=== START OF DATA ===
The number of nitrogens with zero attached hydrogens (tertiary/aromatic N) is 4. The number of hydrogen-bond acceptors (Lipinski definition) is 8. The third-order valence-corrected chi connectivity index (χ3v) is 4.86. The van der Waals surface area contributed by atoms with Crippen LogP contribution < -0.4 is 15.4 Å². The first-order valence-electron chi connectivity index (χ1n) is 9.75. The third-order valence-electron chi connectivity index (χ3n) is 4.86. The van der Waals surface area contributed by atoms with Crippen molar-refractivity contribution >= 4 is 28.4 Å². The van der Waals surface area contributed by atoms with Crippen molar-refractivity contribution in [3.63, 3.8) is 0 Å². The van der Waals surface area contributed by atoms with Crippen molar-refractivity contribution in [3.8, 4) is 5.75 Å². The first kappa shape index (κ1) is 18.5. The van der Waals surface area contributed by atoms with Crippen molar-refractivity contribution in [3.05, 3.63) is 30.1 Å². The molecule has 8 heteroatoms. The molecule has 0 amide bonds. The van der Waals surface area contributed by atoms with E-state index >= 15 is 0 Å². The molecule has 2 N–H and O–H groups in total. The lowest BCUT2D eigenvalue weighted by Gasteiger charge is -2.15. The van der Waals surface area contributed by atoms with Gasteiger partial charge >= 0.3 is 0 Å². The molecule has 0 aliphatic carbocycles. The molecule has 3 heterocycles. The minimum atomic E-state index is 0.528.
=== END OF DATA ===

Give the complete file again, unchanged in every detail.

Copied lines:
The number of nitrogens with zero attached hydrogens (tertiary/aromatic N) is 4. The number of hydrogen-bond acceptors (Lipinski definition) is 8. The third-order valence-corrected chi connectivity index (χ3v) is 4.86. The van der Waals surface area contributed by atoms with Crippen LogP contribution < -0.4 is 15.4 Å². The first-order valence-electron chi connectivity index (χ1n) is 9.75. The third-order valence-electron chi connectivity index (χ3n) is 4.86. The van der Waals surface area contributed by atoms with Crippen molar-refractivity contribution >= 4 is 28.4 Å². The van der Waals surface area contributed by atoms with Crippen molar-refractivity contribution in [3.63, 3.8) is 0 Å². The van der Waals surface area contributed by atoms with Crippen molar-refractivity contribution in [3.8, 4) is 5.75 Å². The first kappa shape index (κ1) is 18.5. The van der Waals surface area contributed by atoms with Crippen molar-refractivity contribution in [3.05, 3.63) is 30.1 Å². The molecule has 8 heteroatoms. The molecule has 0 amide bonds. The van der Waals surface area contributed by atoms with E-state index >= 15 is 0 Å². The molecule has 2 N–H and O–H groups in total. The lowest BCUT2D eigenvalue weighted by Gasteiger charge is -2.15. The van der Waals surface area contributed by atoms with Gasteiger partial charge >= 0.3 is 0 Å². The molecule has 0 aliphatic carbocycles. The molecule has 3 heterocycles. The minimum atomic E-state index is 0.528.